Fresh Denouncements, Demonstrations As Deadline for Moving Convent Passes

European Jewish leaders have denounced the Roman Catholic Church for failing to meet the latest deadline to remove the Carmelite convent at Auschwitz.

One leader is calling for a freeze in Jewish-Catholic relations until the move takes place.

Meanwhile, European Jewish Students demon-starting at the convent site Sunday were jeered by local Polish residents in the third demonstration in 10 days to take place at the site of the former death camp.

There were no reports of violence during Sunday’s demonstration, unlike on July 14, when seven activists, mostly from the United States, received blows and other indignities from Polish workers, while police stood by without interfering. The seven demonstrated again on July 16, without incident.

The demonstration Sunday was staged to protest the Polish Church’s failure to meet a July 22 deadline Catholic representatives had given for the nuns to move to a temporary site.

The Catholics had suggested the date after they failed to meet the original Feb 22 deadline for the evacuation of the convent that was set out in a Catholic-Jewish accord signed in Geneva on Feb. 22, 1987.

According to reports from Poland on Sunday, about 200 Poles from Oswiecim, the Polish name for the village of Auschwitz, shouted and laughed at dozens of students who circled the convent, blew a shofar, lit memorial candles and read texts by survivors of the camp.

The students, who came from throughout Europe, chartered a plane from Brussels to stage the protest and brought journalists with them to witness the demonstration.

ATTACK CALLED ‘MINI-POGROM’

Belgian historian Bernard Suchecky, a leader of the Jewish students group, read a statement blaming Pop John Paul II for the existence of the convent.

The protesting students referred to the previous attack on Jewish demonstrators as a “mini-pogrom” and accused the nuns of failing to intercede.

“We are here to sound the shofar so that the walls of incomprehension, fear and hatred behind which you are hidden come tumbling down,” Suchecky was quoted as saying.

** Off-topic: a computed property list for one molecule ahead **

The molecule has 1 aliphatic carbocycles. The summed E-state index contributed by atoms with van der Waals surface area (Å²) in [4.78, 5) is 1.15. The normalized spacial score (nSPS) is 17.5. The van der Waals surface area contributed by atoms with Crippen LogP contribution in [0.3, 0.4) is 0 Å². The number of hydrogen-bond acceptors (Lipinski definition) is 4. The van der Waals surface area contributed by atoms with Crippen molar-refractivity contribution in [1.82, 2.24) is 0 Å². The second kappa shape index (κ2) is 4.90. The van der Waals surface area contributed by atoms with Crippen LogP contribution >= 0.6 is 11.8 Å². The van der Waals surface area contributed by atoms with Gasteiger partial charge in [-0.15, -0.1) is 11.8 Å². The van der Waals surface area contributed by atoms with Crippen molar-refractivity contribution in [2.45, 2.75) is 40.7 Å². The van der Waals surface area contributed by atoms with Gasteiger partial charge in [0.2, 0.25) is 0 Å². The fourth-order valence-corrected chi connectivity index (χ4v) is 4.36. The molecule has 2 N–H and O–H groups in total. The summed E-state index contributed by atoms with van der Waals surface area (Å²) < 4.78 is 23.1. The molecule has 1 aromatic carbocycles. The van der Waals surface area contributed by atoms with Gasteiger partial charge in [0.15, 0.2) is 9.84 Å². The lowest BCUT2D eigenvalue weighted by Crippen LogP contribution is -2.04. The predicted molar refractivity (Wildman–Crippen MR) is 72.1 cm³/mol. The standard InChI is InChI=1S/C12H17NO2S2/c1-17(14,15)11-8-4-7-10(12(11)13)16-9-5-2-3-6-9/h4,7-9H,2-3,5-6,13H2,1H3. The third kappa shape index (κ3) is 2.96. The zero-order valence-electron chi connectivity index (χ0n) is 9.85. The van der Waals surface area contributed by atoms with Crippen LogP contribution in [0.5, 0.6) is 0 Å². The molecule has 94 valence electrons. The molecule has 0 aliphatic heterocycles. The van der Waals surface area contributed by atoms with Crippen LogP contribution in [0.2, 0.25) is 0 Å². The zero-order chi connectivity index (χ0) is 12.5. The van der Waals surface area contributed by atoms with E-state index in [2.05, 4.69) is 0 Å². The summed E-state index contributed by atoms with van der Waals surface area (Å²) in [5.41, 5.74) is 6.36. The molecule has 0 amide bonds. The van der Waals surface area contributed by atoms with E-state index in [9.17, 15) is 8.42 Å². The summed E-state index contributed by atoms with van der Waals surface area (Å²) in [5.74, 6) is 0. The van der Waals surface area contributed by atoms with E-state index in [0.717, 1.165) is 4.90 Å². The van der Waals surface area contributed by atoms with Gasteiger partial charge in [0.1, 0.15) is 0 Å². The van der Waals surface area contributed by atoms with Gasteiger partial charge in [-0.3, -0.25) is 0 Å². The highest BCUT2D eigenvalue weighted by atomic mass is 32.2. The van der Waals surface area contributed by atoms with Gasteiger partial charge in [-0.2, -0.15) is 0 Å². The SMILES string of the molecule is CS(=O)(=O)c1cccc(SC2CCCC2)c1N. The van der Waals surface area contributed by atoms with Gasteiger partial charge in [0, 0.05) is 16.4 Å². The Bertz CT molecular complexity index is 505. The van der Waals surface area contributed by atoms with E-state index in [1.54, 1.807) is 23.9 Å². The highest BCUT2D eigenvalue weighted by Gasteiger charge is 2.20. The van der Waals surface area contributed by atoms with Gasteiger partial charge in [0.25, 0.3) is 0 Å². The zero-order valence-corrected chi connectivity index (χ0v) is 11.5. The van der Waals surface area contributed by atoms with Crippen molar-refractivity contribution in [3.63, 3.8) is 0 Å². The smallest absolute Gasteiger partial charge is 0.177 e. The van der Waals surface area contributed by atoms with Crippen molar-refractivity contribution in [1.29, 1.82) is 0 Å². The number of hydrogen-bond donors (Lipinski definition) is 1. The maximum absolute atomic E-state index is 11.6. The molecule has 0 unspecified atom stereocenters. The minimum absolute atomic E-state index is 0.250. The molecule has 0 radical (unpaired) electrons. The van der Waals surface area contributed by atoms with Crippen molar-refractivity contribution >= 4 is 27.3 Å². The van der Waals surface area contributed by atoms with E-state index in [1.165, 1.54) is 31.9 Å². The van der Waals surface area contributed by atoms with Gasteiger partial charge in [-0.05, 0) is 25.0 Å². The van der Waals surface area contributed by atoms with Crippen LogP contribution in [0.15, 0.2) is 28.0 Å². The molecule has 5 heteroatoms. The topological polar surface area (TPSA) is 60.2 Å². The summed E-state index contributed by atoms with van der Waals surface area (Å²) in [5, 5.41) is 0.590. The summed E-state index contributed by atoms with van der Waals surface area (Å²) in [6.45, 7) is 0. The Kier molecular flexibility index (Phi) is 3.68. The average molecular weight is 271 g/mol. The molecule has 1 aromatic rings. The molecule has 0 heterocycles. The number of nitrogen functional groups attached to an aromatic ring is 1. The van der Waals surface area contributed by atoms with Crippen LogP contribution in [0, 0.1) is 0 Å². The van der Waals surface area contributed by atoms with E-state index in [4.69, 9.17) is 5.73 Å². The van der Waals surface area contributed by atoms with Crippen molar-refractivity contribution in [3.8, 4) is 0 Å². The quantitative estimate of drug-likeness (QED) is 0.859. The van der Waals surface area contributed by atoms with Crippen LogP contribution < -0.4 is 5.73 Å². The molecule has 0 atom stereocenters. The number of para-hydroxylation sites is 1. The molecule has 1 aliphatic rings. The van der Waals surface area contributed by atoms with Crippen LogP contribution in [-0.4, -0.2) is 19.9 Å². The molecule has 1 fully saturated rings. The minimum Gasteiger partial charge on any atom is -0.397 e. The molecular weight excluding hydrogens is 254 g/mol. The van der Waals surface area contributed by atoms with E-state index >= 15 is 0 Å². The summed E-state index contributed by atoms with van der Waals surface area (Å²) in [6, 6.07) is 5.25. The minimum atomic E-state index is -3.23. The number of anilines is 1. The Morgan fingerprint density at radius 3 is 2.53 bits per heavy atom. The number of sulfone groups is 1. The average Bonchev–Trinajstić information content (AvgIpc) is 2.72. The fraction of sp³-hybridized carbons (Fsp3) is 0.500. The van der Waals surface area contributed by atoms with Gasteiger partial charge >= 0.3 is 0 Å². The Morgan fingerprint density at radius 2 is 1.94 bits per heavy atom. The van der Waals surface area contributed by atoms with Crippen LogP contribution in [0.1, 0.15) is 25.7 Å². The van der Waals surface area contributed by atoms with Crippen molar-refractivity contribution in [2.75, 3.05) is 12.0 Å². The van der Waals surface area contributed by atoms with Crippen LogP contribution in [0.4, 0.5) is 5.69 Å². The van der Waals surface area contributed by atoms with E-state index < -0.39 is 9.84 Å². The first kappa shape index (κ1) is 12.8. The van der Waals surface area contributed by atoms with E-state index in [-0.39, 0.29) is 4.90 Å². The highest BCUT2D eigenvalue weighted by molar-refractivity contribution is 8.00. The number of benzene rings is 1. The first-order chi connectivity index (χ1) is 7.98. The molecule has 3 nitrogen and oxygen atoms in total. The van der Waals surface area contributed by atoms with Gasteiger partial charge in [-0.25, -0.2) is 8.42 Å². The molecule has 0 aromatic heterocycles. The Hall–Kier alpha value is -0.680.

On Friday, Theo Klein, a Jewish leader at the 1986 and 1987 Geneva talks with Catholic Church representatives to remove the convent, launched a bitter attack on the Church’s failure to respect its pledges.

klein, past president of both the European Jewish Council of Jewish Institutions in France, announced in Paris that he had written to Cardinal Albert Decourtray of Lyon, telling him to rule out future formal relations between the two sides until the convent is removed or relocated.

Klein, who has the reputation of being a moderate in his ties with Catholic leaders, said Jewish representatives will refrain from meeting with the pope as long as the Church does not respect its commitments.

“We might still have contacts, but we shall no longer hold joint meetings or conferences,” Klein said in his July 20 letter to Decourtray.

Klein insisted in the letter that the Carmelite nuns be housed elsewhere immediately and that the huge cross erected near the concentration camp site be removed.

Another declaration was issued Friday by Lionel Kopelowitz, Klein’s successor as president of the European Jewish Congress. Kopelowitz, who heads the British Board of Jewish Deputies, said in a statement published here and in London:

“Our vigilance will remain constant until the last nun has left the building where the Nazis Kept the Zyklon B gas, and until there is respect for the memory of all our departed.”

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